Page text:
Our final out of home show was for the students of the Detroit School of the Arts. This is a high school where about 500 gifted young people come to study, with a focus on various arts. The really good news for us was that this facility is located directly in back of our orchestra’s hall, so we did not have to travel very far. On the program, which we had played earlier in the week, was The Entertainer, in a less than satisfactory arrangement for orchestra. But it seemed as if everyone in the audience recognized it, perhaps even more than the Star Wars selection. Playing for predominantly African-American spectators made this experience particularly moving.
The final day saw us back at our home base, but with a twist. I have always felt that community outreach is a two-way street. And so the DSO headed to different locations, but the audiences also came downtown to our house. And so it was that we decided to have an outright “Open House” where the facility was thrown open to anyone who called and asked for a free ticket. We had performances in various spaces throughout the building, rehearsals with our youth ensembles and a presentation about the Max M. Fisher Center itself.
The culmination was a concert with the DSO. The first two pieces had been played at each of our programs earlier in the week, the intention being for the audience to hear these same works in different acoustic surroundings. Then we had a remarkable experience. Thirteen year-old Sarina Zhang played the Rococo Variations in a fine, polished performance on the cello. This was a lovely rendition by a major talent. After intermission, she returned to play the solo part in the G-minor Piano Concerto of Mendelssohn. Her musicality was evident in both works, on both instruments, and there is no question that she can become an important player on almost any musical stage.
The concert ended with the 1812 Overture. Our brass section was joined by about 15 young members of the Civic Orchestra. The combination of youth and experience made for an exhilarating afternoon.
I am often asked if classical music makes a difference in the 21st Century. And it is on days – no, weeks – such as this, that I am reminded of the power of what we do. So many people came up to me, speaking of their first time experience with us. Most indicated that if they had the opportunity, they would definitely return. We are now offering very low cost—in some cases, one dollar—tickets. The week also seemed to have had a positive effect on the orchestra, as we all try to find ways to reach more diverse audiences. It is extremely important that we continue the work we have just begun.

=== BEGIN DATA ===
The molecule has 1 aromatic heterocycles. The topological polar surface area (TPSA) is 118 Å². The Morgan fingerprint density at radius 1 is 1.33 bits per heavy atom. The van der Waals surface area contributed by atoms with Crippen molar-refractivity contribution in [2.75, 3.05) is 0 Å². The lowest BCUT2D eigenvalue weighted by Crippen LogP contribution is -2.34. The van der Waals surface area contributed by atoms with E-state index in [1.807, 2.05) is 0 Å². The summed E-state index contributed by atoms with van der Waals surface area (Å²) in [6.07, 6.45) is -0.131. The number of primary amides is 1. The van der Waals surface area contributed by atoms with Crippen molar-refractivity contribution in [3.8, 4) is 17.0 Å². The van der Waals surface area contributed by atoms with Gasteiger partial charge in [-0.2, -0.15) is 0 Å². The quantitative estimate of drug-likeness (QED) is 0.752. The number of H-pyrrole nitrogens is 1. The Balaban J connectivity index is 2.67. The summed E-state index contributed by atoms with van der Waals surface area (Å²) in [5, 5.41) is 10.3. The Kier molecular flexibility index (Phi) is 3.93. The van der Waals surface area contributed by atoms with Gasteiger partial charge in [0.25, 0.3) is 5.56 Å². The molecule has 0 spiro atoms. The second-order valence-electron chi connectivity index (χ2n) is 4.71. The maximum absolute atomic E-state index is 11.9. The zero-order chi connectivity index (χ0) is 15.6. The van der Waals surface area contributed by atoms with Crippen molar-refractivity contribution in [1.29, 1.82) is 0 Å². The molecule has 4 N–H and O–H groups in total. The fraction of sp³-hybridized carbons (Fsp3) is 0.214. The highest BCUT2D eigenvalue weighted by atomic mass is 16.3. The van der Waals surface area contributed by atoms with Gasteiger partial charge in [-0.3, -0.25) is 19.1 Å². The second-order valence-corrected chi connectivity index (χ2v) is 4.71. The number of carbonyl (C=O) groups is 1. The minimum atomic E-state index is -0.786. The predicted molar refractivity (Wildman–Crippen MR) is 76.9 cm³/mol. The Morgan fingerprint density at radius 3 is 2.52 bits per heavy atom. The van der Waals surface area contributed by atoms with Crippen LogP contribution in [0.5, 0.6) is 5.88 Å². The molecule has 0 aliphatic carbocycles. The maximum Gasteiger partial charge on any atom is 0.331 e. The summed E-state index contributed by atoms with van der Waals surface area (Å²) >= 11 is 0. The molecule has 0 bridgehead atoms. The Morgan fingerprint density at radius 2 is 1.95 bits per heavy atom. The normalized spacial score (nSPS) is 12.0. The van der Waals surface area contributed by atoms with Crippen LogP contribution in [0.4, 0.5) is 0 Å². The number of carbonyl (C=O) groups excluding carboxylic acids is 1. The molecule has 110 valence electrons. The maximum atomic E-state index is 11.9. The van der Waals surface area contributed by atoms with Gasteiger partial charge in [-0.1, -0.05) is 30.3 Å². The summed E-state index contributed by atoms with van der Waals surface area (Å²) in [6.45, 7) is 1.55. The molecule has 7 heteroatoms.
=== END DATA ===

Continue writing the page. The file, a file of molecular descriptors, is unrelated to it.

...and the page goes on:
The second subscription week followed on the success of the first. The difference was that two of the works we played were recorded for commercial release on Naxos. The Rachmaninoff 2nd Symphony is a piece I committed to disc more than 30 years ago. It sold very well back then and we went on in St. Louis to tape all of that composer’s music with orchestra. With an entirely different technology, and different orchestra, it seemed like an interesting idea to do the major works again,
I very rarely listen to one of my own recordings once it has been released, and I did not refer to the old performance on this occasion. Our hall is perfect for this music and the orchestra threw themselves into the sonic bath, with a particularly outstanding contribution from our Principal Clarinetist, Ted Oien. We also finished up a disc of music by Alla Borzova. You may not know the name yet, but you will. Sharon Isbin joined us in the “other” Rodrigo concerto, bringing her incredible variety of colors to this piece. It was an exhilarating week, with wonderful sounds and a delightful set of concerts.
There really was not much to complain about this past month. But perhaps one item should be added to a previous posting. Having learned to live with the Michigan lefts, it has become more apparent that in order to vent their frustration, drivers here take it upon themselves to make left turns on red lights. Over and over I see this going on. It doesn’t seem to matter if it is a one-way street, or even just a normal stop light. And after the final concert of this recording week, I saw a taxi driver do it! Last time I checked, this was illegal. But since everyone seems to do it, I will probably follow suit. With my luck, I will discover what kind of hat the members of the Detroit police force wear.
The Cardinals clinched the pennant and the Tigers are still hanging in there. Even the Lions won a game. Things are pretty good.
See you next month,